Captain Earth Episode 8-14 Review

Anime, Bones, Captain Earth, mecha, studio bones, Takuya Igarashi, Yōji Enokido

Bones’ Captain Earth has entered its second cour of its full run, and has devoted this set of episodes to not only showing us what the Midsummer’s Knights can do, but what the Planetary Gears have in store. With a few new surprises and members running about Tanegashima, Daichi and crew will need to be on their toes as more avatars awaken, and it truly begins a summer wherein Captain Earth’s tagline, “I opened the door called truth. My childhood ended.” rings more and more truth with every episode.

This batch of episodes are fun to watch because we not only get a bit more backstory on both sides, but the teams are assembled, but one’s still a bit wet behind the ears, and the other’s not quite equipped to deal with a full force. The Kill-T-Gang is capable of handling Daichi and Teppei, but with two additional pilots at Tanegashima, they need some backup. A majority of this cour focuses on Amara and Moco awakening avatars that are on Earth. Setuna, Zin, Ai, Lin, and Baku each get their episode and signifigant character development. Unfortunately, during these few episodes, after seeing the same setup and premises again and again, it gets stale; until Lin and Baku’s. Yōji Enokido’s writing does a fantastic job realizing that the stories may be getting repeated and stagnant, and changed up the formula at the right moment to keep us enthralled.

Anime, Bones, Captain Earth, mecha, studio bones, Takuya Igarashi, Yōji Enokido
Does this rag smell funny to you?

In the end though, Captain Earth is still a Bones mecha show, so the Knights and newly arisen avatars have their own Gears to combat one another, and it’s a dazzling show. Emotions, reactions, and drama unfold as the two groups continuously wage countless war after war after war with one another, filling in the time until the ultimate battle will show itself. Baku and Lin’s stories especially show that while the avatars and Planetary Gears are indeed evil and should be stopped, on the other hand, they’re filled with grief or getting something from the Gears that they can’t get anywhere else. Baku’s story is a two-part episode, and is particularly worth noting.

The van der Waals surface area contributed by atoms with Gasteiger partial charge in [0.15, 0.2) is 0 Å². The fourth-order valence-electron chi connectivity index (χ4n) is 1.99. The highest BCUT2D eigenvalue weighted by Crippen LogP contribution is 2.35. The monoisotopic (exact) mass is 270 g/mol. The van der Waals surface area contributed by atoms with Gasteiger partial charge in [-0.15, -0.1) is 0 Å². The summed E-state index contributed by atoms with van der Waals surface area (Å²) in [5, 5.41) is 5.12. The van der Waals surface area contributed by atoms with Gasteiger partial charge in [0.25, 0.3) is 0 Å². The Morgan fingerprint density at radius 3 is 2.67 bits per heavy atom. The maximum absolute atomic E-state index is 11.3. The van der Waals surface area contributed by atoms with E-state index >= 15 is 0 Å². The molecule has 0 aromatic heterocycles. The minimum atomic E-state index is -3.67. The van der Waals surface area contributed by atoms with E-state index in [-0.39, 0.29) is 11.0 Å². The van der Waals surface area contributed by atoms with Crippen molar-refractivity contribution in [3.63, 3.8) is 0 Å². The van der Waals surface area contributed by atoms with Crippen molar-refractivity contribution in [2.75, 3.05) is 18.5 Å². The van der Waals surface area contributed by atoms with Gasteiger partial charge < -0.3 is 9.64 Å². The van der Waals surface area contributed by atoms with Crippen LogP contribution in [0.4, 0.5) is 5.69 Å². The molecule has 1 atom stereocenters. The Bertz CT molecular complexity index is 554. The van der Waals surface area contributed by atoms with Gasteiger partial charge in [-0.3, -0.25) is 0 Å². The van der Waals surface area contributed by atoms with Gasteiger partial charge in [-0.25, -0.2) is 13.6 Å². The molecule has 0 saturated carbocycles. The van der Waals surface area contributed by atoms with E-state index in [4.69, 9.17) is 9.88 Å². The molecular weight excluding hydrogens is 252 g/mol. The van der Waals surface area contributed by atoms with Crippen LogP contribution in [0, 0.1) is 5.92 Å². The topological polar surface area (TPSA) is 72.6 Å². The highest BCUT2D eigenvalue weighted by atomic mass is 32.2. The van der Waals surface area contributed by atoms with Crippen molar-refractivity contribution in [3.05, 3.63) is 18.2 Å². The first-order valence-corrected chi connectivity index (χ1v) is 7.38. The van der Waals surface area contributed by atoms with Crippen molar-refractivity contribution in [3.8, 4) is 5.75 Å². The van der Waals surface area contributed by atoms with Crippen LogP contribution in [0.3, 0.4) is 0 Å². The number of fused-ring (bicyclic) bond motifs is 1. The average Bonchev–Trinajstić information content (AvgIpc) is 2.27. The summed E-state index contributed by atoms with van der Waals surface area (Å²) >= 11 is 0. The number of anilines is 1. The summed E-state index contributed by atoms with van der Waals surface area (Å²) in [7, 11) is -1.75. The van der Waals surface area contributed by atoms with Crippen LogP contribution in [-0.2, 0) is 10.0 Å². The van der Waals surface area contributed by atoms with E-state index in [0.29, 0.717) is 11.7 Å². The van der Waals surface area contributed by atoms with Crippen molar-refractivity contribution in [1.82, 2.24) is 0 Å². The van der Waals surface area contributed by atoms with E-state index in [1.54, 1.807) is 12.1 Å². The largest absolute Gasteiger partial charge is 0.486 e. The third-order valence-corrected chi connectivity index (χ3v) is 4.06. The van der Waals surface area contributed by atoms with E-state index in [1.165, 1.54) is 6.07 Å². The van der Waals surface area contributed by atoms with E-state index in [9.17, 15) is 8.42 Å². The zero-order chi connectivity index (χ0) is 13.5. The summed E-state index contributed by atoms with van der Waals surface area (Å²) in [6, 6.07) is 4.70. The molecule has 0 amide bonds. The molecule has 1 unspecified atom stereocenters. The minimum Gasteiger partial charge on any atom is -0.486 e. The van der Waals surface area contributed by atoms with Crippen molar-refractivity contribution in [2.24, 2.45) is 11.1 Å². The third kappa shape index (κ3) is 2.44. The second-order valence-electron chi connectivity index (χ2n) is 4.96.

The rest of the Gears (Jin, Ai, and Setuna) are a bit more practical and predictable to understand, but even while all of this is happening, other rumbling on Earth with Design Children. The children are part of the grand scheme of things are another entity that the Knights must confront and uncover the truth behind. While all of this may seem rather convoluted and heavy, Enokodo’s writing and team help keep the story focused and entertaining through this batch. Sadly, the strain of episodes ends on a forced, dramatic note, but happily also with a ridiculous action sequence. I’ll take the good with the bad and continue on with Captain Earth, but now that the playing fields seem to be even, I hope the final episodes leading to the finale will be worth the ride.

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